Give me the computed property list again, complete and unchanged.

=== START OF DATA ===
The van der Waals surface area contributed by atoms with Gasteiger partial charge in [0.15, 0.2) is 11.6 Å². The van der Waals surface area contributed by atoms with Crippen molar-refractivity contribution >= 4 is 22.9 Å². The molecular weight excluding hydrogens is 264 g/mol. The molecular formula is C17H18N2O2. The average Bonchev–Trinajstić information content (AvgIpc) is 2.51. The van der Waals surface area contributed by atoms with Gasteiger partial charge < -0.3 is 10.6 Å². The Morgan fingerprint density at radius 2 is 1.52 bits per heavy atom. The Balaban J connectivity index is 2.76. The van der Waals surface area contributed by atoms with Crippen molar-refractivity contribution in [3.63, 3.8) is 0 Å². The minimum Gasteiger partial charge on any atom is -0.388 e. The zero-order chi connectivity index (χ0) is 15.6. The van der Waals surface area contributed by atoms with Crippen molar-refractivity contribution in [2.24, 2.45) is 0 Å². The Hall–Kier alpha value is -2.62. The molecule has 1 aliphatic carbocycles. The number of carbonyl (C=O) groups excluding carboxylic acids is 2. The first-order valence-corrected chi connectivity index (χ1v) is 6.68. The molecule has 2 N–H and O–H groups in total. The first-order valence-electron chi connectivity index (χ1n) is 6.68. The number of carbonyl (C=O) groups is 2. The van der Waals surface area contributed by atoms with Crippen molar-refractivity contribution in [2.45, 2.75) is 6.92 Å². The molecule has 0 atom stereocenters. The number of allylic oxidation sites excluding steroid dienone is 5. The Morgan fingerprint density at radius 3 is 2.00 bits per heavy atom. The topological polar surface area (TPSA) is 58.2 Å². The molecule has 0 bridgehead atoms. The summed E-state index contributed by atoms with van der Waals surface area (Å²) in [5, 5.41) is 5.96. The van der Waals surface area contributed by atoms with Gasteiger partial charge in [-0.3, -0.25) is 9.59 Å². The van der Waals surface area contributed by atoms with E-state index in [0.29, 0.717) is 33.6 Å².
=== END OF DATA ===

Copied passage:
The van der Waals surface area contributed by atoms with Gasteiger partial charge in [0.15, 0.2) is 11.6 Å². The van der Waals surface area contributed by atoms with Crippen molar-refractivity contribution >= 4 is 22.9 Å². The molecular weight excluding hydrogens is 264 g/mol. The molecular formula is C17H18N2O2. The average Bonchev–Trinajstić information content (AvgIpc) is 2.51. The van der Waals surface area contributed by atoms with Gasteiger partial charge < -0.3 is 10.6 Å². The Morgan fingerprint density at radius 2 is 1.52 bits per heavy atom. The Balaban J connectivity index is 2.76. The van der Waals surface area contributed by atoms with Crippen molar-refractivity contribution in [3.63, 3.8) is 0 Å². The minimum Gasteiger partial charge on any atom is -0.388 e. The zero-order chi connectivity index (χ0) is 15.6. The van der Waals surface area contributed by atoms with Crippen molar-refractivity contribution in [2.24, 2.45) is 0 Å². The Hall–Kier alpha value is -2.62. The molecule has 1 aliphatic carbocycles. The number of carbonyl (C=O) groups excluding carboxylic acids is 2. The first-order valence-corrected chi connectivity index (χ1v) is 6.68. The molecule has 2 N–H and O–H groups in total. The first-order valence-electron chi connectivity index (χ1n) is 6.68. The number of carbonyl (C=O) groups is 2. The van der Waals surface area contributed by atoms with Crippen molar-refractivity contribution in [2.45, 2.75) is 6.92 Å². The molecule has 0 atom stereocenters. The number of allylic oxidation sites excluding steroid dienone is 5. The Morgan fingerprint density at radius 3 is 2.00 bits per heavy atom. The topological polar surface area (TPSA) is 58.2 Å². The molecule has 0 bridgehead atoms. The summed E-state index contributed by atoms with van der Waals surface area (Å²) in [5, 5.41) is 5.96. The van der Waals surface area contributed by atoms with Gasteiger partial charge in [-0.3, -0.25) is 9.59 Å². The van der Waals surface area contributed by atoms with E-state index in [0.29, 0.717) is 33.6 Å².